Japanese Unexamined Patent Publication No. 2000-148263

[Patent Document 6]

Japanese Unexamined Patent Publication No. 2005-258644

[Patent Document 7]

Japanese Unexamined Patent Publication No. 2002-343874

Non-Patent Document

[Non-Patent Document 1]

Koichiro Ishibashi et al., “A Voltage Down Converter with Submicroampere Standby Current for Low-Power Static RAM's,” IEEE Journal of Solid-State Circuits , Vol. 27, No. 6, June 1992.

SUMMARY

In the regulator circuit described in the above patent document, however, if a ground potential is applied to the substrate of the depression NMOS transistor configuring the output transistor, the output voltage of a source potential is higher than the ground potential, so that the NMOS transistor is brought into a state where the substrate is reversely biased. In general, if the substrate of the NMOS transistor is reversely biased, the threshold voltage is increased by a substrate effect. For this reason, the regulator circuit described in the patent document has a problem in that the threshold voltage is increased to reduce the current of the NMOS transistor, decreasing the capacity of the NMOS transistor for supplying current.

In order to avoid such a problem, the level of a voltage (an external power supply voltage) input to the regulator circuit needs to be increased to ensure a desired current supply capacity. This imposes limitations on a tendency toward reduction in the external power supply voltage.

In the regulator circuit, a phase compensation capacitor comprised of an output transistor and a differential amplifier is provided to prevent the oscillation of a feedback loop (refer to Patent Documents 5 and 6, for example). The larger the capacity of the phase compensation capacitor, the higher the effect of suppressing oscillation. However, the larger the capacity, the larger a layout area to be required, which makes it difficult to realize the phase compensation capacitor in a semiconductor integrated circuit for electronic appliances of which a high integration is required.

In the regulator circuit, the output voltage immediately after a power supply is turned on is equal to the ground potential and greatly different from a desired voltage, so that a large current may flow into the output transistor to transfer a large energy from the input terminal to the output terminal. Such a large current flowing immediately after a power supply is turned on is referred to rush current. The flow of the rush current may damage the output transistor. Accordingly measures need to be taken to suppress the rush current.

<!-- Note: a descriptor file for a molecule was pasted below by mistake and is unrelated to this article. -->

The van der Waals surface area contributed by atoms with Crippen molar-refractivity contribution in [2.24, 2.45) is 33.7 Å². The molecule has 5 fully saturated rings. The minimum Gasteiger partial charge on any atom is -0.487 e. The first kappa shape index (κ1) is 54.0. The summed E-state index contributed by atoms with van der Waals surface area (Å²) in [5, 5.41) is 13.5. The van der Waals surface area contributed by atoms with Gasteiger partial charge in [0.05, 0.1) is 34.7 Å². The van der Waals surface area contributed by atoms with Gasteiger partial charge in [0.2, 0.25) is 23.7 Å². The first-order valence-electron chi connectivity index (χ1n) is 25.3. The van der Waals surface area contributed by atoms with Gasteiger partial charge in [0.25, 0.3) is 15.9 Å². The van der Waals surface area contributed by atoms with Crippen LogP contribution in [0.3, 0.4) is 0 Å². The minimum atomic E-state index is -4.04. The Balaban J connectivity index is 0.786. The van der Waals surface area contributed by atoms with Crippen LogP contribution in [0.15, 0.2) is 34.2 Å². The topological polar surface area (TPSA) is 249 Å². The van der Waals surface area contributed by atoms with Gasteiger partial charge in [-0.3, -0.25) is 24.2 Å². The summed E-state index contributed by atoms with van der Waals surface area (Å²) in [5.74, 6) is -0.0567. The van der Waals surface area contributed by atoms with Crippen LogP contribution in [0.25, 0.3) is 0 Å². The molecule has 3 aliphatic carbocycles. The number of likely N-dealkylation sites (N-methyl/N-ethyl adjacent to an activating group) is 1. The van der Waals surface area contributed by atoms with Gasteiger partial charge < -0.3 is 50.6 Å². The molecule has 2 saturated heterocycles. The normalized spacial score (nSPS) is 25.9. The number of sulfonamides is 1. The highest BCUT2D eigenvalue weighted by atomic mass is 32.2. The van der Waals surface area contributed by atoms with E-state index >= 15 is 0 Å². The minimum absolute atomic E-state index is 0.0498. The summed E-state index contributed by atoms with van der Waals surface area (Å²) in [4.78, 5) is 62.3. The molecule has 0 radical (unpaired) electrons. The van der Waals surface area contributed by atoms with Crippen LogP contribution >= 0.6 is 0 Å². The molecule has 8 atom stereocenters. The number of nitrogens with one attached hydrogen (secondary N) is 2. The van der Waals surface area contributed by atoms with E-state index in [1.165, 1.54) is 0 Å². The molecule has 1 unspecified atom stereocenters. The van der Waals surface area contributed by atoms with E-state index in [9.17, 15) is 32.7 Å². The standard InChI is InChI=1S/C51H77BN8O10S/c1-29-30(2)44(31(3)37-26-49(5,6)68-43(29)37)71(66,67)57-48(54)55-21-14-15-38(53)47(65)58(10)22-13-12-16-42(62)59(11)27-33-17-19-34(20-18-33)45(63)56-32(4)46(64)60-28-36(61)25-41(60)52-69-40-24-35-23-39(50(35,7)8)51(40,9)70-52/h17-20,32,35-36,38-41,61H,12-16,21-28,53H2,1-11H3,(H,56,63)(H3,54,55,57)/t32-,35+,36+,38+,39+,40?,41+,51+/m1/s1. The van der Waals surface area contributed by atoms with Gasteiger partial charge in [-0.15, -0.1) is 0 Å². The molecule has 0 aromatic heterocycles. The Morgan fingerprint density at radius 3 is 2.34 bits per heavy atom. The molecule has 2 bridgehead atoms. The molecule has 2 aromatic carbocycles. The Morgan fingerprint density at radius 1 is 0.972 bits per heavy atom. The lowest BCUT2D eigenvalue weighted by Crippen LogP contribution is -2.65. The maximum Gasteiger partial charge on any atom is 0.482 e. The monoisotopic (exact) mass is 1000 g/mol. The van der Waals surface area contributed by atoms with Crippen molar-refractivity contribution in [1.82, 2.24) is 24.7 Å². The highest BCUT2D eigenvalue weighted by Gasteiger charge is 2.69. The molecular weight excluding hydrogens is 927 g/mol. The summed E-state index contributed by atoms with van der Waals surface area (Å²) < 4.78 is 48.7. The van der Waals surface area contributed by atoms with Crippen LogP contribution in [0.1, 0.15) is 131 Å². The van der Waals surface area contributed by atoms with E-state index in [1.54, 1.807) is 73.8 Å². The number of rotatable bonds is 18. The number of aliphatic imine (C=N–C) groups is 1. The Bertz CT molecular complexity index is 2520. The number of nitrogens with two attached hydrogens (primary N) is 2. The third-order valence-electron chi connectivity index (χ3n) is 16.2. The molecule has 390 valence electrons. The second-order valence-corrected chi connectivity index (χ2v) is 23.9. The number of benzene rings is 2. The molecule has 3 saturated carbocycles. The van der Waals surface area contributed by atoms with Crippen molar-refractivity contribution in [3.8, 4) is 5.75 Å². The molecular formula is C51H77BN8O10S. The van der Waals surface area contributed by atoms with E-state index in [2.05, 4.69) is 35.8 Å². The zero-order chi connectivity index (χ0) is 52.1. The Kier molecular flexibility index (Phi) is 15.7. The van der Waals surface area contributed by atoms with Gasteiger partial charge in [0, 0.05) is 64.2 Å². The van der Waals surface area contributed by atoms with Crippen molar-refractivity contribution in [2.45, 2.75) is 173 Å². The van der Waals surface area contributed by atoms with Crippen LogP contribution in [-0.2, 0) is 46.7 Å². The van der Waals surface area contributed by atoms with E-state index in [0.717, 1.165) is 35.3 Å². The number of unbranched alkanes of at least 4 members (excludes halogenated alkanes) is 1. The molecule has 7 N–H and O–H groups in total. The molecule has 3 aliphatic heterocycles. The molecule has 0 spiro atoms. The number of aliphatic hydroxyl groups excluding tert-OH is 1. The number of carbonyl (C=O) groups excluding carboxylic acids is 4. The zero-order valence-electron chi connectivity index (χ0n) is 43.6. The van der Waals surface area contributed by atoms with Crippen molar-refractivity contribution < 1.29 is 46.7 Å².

The present invention has been made to solve these problems and has its object to provide a regulator circuit capable of increasing the capacity of the output transistor for supplying current, stably generating an internal power supply voltage and adapting to the reduction of a power supply voltage.

According to one aspect of the present invention, a regulator circuit converting a power supply voltage supplied from an input terminal and outputting the converted voltage to an output terminal includes a depression NMOS transistor coupled between the input and output terminals, a control circuit configured to compare the output voltage of the output terminal with a predetermined reference voltage and control the gate potential of the depression NMOS transistor according to the comparison result so that the output voltage agrees with the reference voltage, and substrate potential control means configured to turn on and off the depression NMOS transistor according to the output signal of the control circuit and control the substrate potential of the depression NMOS transistor to supply the amount of a desired current to the output terminal when the depression NMOS transistor is turned on.

According to the present invention, any potential can be applied to the substrate of the depression NMOS transistor configuring the output transistor, allowing increasing the capacity of the depression NMOS transistor for supplying current by decreasing the influence of the substrate effect on the threshold voltage. This can realize a regulator circuit capable of adapting to the reduction of the power supply voltage.

BRIEF DESCRIPTION OF THE DRAWINGS

FIG. 1 is a circuit diagram illustrating an example of a configuration of a regulator circuit related to a first embodiment of the present invention;

FIG. 2 is a circuit diagram illustrating an example of a configuration of a regulator circuit according to a modification 1 of the first embodiment of the present invention;

FIG. 3 is a circuit diagram illustrating an example of a configuration of a regulator circuit according to a modification 2 of the first embodiment of the present invention;

FIGS. 4A to 4D are circuit diagrams illustrating an example of a configuration of a substrate potential generation circuit for generating substrate potential with ground potential as a reference;

FIGS. 5A to 5H are circuit diagrams illustrating an example of a configuration of a substrate potential generation circuit for generating substrate potential with ground potential as a reference;

FIGS. 6I to 6L are circuit diagrams illustrating an example of a configuration of a substrate potential generation circuit for generating substrate potential with ground potential as a reference;

FIG. 7 is a circuit diagram describing an example of a configuration of a general regulator circuit;

FIG. 8 is a circuit diagram describing an example of a configuration of a regulator circuit according to a second embodiment of the present invention;

FIGS. 9A to 9F are circuit diagrams illustrating an example of a configuration of a phase compensation circuit;

FIG. 10 shows the transfer characteristic of the inverter in FIG. 8;

FIG. 11 is a circuit diagram illustrating an example of a configuration of a regulator circuit according to a modification of the second embodiment of the present invention;